Jul 9, 2020
Emerging Technologies Washington Update
This week: Coronavirus response; House Democrats seek increased oversight of U.S. Agency for Global Media; technology companies among Paycheck Protection Program loan recipients.
While the Senate remains in recess until July 20, the House is continuing to hold hearings examining various COVID-19-related issues, including its impact on certain sectors and communities and the federal government response. This week, committees looked at issues ranging from increased risks to consumers during the pandemic, examining the national response to the pandemic, exposure notification and contact tracing: how AI helps localities reopen safely and researchers find a cure, challenges for women- and minority-owned businesses accessing capital and financial services during the pandemic and confronting the unequal impacts of COVID-19.
The Administration was focused this week on encouraging schools to reopen for in-person instruction this fall. Secretary of Education Betsy DeVos suggested on Tuesday that schools that do not reopen will not be eligible for federal funding, a sentiment President Trump echoed on Wednesday on Twitter. The President also hosted a roundtable on school reopening on Tuesday. In the meantime, US Immigration and Customs Enforcement (ICE) announced that nonimmigrant F-1 and M-1 students attending schools operating entirely online may not take a full online course load and remain in the United States.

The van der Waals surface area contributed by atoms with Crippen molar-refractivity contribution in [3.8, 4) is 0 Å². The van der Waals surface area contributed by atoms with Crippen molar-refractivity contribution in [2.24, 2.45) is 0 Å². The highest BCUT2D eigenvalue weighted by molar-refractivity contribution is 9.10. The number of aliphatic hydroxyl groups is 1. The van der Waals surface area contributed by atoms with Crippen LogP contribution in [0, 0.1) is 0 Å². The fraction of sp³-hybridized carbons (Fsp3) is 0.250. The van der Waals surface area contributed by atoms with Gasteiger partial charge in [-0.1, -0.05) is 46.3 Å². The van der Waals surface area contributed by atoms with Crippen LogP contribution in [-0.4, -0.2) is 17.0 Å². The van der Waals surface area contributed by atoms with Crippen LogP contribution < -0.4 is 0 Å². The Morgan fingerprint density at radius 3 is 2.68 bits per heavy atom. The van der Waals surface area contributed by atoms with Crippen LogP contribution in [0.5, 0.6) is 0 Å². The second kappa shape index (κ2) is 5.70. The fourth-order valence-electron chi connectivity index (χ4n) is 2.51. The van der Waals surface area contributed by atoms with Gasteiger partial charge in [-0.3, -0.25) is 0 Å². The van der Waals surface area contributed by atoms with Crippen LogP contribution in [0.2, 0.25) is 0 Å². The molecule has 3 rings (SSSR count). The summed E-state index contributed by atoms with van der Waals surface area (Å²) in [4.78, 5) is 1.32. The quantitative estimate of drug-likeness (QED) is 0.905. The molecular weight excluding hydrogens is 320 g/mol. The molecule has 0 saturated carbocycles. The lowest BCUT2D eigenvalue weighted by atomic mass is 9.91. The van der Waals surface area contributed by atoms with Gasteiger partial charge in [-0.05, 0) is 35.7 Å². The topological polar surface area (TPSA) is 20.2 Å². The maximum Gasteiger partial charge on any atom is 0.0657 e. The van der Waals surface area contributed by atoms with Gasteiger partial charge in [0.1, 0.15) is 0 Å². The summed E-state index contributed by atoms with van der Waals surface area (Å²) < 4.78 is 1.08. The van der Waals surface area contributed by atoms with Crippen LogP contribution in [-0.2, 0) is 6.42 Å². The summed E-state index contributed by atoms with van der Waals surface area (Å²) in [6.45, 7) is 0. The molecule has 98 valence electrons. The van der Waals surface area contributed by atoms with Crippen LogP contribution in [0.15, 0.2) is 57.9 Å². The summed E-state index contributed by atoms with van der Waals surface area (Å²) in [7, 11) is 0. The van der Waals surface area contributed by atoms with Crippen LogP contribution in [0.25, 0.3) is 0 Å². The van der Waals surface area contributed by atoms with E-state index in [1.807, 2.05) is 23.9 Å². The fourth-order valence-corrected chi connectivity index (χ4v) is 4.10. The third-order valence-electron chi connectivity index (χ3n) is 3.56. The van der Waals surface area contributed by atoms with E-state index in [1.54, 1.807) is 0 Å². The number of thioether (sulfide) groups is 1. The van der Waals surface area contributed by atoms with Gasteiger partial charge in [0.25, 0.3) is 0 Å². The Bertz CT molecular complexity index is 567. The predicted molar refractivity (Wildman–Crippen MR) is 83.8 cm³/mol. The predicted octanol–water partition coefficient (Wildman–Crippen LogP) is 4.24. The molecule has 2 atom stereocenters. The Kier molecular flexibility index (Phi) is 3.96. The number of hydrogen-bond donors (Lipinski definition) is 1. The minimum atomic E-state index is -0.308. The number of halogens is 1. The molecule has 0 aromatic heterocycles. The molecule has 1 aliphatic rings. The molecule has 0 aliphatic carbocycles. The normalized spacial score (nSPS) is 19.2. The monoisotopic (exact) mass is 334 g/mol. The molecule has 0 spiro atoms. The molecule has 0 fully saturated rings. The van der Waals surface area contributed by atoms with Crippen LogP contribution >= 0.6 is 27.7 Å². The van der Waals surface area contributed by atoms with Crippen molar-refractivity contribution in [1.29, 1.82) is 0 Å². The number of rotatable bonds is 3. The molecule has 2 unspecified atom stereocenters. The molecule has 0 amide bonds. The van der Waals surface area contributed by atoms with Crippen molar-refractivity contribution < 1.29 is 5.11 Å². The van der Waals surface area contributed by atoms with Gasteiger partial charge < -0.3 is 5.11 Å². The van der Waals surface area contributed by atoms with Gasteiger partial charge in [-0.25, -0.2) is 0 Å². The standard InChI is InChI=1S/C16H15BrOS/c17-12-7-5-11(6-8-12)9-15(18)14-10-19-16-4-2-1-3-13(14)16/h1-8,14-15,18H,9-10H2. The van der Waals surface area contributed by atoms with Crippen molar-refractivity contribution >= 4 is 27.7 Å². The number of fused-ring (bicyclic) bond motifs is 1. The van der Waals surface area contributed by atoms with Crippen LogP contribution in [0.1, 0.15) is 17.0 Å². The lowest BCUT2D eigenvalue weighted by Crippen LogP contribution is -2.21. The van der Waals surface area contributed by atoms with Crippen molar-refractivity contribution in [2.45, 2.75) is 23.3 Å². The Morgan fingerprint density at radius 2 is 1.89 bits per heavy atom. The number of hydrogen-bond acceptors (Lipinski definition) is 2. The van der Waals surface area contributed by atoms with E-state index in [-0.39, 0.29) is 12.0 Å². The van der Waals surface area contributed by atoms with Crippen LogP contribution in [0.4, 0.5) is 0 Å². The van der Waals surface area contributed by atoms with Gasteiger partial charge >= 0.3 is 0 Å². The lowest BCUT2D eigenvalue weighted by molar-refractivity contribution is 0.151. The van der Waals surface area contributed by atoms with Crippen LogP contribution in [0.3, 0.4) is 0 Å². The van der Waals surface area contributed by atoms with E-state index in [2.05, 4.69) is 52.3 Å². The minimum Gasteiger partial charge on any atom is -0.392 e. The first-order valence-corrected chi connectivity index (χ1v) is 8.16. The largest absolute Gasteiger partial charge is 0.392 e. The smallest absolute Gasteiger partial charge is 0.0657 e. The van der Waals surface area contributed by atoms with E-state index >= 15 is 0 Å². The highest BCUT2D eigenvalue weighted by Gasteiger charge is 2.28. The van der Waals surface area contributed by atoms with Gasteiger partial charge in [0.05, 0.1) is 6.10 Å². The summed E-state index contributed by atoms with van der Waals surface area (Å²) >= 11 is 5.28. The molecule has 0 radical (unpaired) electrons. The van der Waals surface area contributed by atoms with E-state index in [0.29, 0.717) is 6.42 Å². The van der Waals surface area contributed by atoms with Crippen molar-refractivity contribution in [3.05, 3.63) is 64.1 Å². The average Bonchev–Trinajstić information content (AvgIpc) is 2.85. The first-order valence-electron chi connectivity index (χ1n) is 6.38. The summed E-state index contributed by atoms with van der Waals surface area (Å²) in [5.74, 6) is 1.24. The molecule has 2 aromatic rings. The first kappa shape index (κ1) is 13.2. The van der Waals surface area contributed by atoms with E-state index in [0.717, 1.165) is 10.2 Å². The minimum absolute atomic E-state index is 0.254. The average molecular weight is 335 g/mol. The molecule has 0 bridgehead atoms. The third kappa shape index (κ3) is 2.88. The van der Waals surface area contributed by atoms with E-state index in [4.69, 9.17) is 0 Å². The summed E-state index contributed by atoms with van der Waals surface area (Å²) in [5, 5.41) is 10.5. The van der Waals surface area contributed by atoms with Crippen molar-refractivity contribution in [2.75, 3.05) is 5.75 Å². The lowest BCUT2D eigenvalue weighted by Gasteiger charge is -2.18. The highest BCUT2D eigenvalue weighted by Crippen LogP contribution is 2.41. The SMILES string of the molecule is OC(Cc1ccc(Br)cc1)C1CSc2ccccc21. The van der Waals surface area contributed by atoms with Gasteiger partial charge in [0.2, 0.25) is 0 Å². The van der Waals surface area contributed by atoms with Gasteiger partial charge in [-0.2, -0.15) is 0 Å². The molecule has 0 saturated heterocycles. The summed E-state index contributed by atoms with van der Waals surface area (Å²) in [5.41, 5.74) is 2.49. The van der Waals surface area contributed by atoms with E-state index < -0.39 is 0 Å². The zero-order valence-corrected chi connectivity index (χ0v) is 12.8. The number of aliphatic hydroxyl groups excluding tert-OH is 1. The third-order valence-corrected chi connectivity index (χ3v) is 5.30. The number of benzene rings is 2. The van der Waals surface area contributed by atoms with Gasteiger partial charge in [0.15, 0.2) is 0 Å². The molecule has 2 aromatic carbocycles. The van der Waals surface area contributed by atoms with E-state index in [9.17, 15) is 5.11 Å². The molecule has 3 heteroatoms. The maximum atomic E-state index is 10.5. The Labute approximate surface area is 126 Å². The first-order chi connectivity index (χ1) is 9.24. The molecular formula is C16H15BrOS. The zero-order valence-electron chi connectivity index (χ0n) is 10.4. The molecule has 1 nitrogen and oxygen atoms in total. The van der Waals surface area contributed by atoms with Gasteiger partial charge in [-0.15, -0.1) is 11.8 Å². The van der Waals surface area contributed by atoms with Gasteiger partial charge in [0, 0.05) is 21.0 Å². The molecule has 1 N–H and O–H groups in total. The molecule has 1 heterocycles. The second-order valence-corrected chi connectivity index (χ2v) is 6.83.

Elsewhere, the Treasury Department and Small Business Administration (SBA) released Paycheck Protection Program (PPP) loan-level data on the 4.9 million loans made to date. The data includes specific data such as business names and addresses for loans over $150,000 and overall statistics on loan dollars per state and distribution by industry, among other data points. The Federal Reserve Bank of Boston also announced the Main Street Lending Program is fully operational and ready to purchase qualifying loans.
As coronavirus cases continue to spike in dozens of states, National Institute of Allergy and Infectious Diseases (NIAID) Director Dr. Anthony Fauci said this week that the current status of the pandemic in the United States is “really not good” and that the country is still “knee-deep in the first wave.” The Department of Health and Human Services (HHS) launched ‘surge’ COVID-19 testing in hotspot jurisdictions in Florida, Louisiana, and Texas as HHS and the Department of Defense (DOD) announced a $1.6 billion agreement with Novavax to demonstrate commercial-scale manufacturing of the company’s COVID-19 investigational vaccine. HHS and DOD also announced a similar agreement with Regeneron for its investigational anti-viral antibody treatment.
The Senate returns to Washington the week of July 20 and Majority Leader McConnell (R-KY) is expected to unveil Senate Republicans’ proposal for Phase 4 coronavirus response legislation shortly thereafter with limited floor time remaining before Congress is scheduled to recess for most of August. Vice President Pence’s Chief of Staff Marc Short reiterated this week that the White House wants Congress to send the President legislation to sign before the recess.
The bill will differ significantly from the House Democrats’ $3 trillion HEROES Act. McConnell has maintained that the package will not exceed $1 trillion, a figure echoed this week by Short. It will also center on liability protections for businesses as the economy continues to reopen. Chief among the disagreements between Republicans and Democrats will be whether to extend the temporary $600/week pandemic unemployment benefits authorized by the CARES Act. Most Republicans oppose this relief as a disincentive to return to work.